My husband and I have been married for 14 years. We live in the Ivoryton section of Essex, CT. We have 3 kids; Chloe age 9, Hayden age 7 and Daphne age 4. Hayden is the only one of our children with food allergies. We’re a very active family. We love to hike and fish. In the summer we take lots of day trips to zoos, museums, beaches and parks. We love to vacation in Disney World.
The inspiration for this video was the custom photo book I have been reading to Hayden’s class every year since he started school. The voice-over was scripted by my brother based off of the book. The message we hope to share with other kids is that food allergic children are normal kids who have to take simple precautions to keep safe.
We would be honored to see this video shared in elementary schools. We kept the video fairly generic so that it would apply to most, if not all students who manage food allergies. We don’t mention how severe or how minor a reaction can be. We only mention that it could make someone sick. In my experience, Hayden’s allergies at school have been very well received by his peers but I do worry that there are children who will keep their distance because they are scared they’ll make him sick or because he has a condition that makes him a little different. When I have shared the photo book in the past I felt that it took the mystery out of medications and none of the children questioned why they are washing their hands again (and again!) I have heard from parents of Hayden’s classmates that their children have reprimanded them for packing a snack that wasn’t safe for the classroom. I’ve heard that their children have wondered aloud at the dinner table if something was safe for Hayden to eat. Its aways great to hear that the children really absorb and feel compassion for this condition.Part of the message is that classmates should tell a grown up if Hayden feels sick. I think children at this age LOVE to be given a special job and they take is seriously. During my presentation to the class I also pass around trainer Epipens (this year we’ll share the new Auvi-Q as well) so the children feel important, involved and are not afraid of the medication. At the end of the school year I follow up with PAL awards and PAL pencils for each classmate to thank them for their vigilance and Protecting A Life (part of FAREs program online).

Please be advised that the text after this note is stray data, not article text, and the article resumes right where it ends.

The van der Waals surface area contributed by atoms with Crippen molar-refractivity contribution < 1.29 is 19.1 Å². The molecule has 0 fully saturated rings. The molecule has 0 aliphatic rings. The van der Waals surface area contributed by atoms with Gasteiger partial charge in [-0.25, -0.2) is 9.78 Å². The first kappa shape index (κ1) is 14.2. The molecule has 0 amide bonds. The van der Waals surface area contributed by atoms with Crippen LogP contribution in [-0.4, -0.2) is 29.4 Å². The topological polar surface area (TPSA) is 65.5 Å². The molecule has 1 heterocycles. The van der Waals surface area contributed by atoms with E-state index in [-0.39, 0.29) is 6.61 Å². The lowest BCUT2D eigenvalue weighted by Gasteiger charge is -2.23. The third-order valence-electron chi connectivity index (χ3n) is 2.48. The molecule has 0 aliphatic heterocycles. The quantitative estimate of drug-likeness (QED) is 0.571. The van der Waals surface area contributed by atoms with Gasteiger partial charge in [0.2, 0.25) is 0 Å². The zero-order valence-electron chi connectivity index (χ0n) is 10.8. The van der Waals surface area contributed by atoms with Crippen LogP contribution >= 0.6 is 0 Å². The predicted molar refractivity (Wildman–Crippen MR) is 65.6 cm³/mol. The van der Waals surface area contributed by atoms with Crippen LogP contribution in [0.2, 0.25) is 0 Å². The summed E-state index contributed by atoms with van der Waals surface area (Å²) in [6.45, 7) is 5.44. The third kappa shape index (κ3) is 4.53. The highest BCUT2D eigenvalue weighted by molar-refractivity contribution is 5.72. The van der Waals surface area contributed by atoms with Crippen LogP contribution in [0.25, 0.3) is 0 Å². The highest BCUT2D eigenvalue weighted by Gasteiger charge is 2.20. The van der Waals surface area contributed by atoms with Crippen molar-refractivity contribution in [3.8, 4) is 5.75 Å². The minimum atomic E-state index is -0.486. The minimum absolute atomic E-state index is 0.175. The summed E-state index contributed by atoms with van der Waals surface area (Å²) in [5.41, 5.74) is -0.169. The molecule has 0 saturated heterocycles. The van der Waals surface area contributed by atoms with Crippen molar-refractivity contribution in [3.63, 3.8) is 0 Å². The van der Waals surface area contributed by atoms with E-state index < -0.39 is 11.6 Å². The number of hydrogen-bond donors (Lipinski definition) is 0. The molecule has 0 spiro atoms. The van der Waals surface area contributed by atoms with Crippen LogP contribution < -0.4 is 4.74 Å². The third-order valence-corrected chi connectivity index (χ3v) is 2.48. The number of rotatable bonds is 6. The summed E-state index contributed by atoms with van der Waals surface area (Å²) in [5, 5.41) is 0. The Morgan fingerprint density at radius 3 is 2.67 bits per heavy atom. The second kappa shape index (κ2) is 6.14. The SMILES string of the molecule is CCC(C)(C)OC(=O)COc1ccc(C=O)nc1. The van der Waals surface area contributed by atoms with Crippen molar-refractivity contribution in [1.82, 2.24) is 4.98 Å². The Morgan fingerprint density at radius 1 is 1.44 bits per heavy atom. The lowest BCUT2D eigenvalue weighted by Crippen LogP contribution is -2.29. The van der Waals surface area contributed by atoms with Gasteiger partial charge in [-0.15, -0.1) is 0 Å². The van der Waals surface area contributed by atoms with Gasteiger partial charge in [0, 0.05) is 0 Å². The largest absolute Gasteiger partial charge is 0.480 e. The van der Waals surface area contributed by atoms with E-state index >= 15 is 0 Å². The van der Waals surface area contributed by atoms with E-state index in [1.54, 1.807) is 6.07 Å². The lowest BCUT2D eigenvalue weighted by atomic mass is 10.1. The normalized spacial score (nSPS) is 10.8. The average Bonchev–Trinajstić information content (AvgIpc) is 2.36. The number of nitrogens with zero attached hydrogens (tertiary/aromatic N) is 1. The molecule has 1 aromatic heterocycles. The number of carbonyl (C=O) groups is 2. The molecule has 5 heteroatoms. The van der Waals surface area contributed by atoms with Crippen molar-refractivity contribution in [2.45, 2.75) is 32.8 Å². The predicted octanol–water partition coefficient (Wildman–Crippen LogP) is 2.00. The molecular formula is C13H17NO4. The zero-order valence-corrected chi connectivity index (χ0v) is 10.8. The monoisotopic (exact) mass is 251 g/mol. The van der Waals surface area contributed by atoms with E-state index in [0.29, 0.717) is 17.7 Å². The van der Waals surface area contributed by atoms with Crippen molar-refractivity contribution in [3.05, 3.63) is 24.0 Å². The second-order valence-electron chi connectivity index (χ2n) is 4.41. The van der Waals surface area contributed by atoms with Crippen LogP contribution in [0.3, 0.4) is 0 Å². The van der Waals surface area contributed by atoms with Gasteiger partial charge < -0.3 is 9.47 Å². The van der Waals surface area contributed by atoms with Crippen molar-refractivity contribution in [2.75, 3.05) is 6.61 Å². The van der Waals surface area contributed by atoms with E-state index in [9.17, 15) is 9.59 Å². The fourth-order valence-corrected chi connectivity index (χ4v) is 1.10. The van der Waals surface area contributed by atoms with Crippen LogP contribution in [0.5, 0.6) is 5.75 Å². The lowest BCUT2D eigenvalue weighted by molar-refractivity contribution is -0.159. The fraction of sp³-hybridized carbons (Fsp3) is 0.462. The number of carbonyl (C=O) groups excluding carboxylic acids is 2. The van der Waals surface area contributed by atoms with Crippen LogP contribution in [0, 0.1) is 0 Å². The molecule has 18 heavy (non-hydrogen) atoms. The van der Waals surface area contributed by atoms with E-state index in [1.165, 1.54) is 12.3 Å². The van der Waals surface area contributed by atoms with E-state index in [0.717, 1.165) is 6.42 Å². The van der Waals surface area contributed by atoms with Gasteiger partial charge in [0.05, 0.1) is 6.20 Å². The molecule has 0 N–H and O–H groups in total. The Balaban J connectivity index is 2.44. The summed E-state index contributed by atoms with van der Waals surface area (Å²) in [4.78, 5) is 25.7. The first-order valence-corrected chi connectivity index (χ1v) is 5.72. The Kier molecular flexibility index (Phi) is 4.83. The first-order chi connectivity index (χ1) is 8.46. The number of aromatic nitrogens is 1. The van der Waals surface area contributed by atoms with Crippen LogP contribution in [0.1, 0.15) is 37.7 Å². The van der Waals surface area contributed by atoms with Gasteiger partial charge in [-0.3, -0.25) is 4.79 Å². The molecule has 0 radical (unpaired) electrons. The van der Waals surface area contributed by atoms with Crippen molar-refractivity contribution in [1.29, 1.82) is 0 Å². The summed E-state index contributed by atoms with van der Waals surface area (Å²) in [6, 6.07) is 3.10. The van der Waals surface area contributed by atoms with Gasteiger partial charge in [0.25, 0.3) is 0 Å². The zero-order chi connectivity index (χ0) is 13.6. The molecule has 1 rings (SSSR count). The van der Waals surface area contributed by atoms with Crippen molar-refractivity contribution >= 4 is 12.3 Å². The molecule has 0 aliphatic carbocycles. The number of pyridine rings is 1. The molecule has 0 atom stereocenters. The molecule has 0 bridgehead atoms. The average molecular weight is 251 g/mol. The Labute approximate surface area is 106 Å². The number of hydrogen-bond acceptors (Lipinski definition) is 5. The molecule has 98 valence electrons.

What has been the response?
We’ve had over 550 views on our video in 3 days. I’ve received praise from doctors and numerous teachers. It’s a wonderful feeling to think that this will not only help my son and his peers but that it could help others as well. The videographer that volunteered his time to film this video said he was happy to take part in a project with a positive message.
From a mothers perspective its a great keepsake of my family at this point in our life. I am lucky enough to have a brother who is involved in the film industry as a hobby who was excited to take this project on. After he had written the script we spent five hours filming and I’m sure he spent MANY hours editing. Filming with kids produces MANY bloopers. I feel confident that we were sending a positive message and I think if others can do that it would be great!
Think broadly if you want to help others. Hayden avoids about 20 foods but we don’t mention those in the video. Not only would it limit our audience but its irrelevant to my sons’ classmates. (And there’s always my hope that he’ll outgrow one of his allergens before he outgrows the video!)
I’d love to see more positive messages about food allergies. One of my pet peeves is when I hear people say their children ‘suffer’ from food allergies. My son does not suffer. My son ‘manages’ food allergies. Does he have times of disappointment? Sure. But EVERY child has times of disappointment. Is he physically uncomfortable because of his allergies? Sometimes. But we all have times like that. That’s just life and this is the challenge we’ve been given. And it’s okay. Sometimes it’s hard but most of the time it’s okay.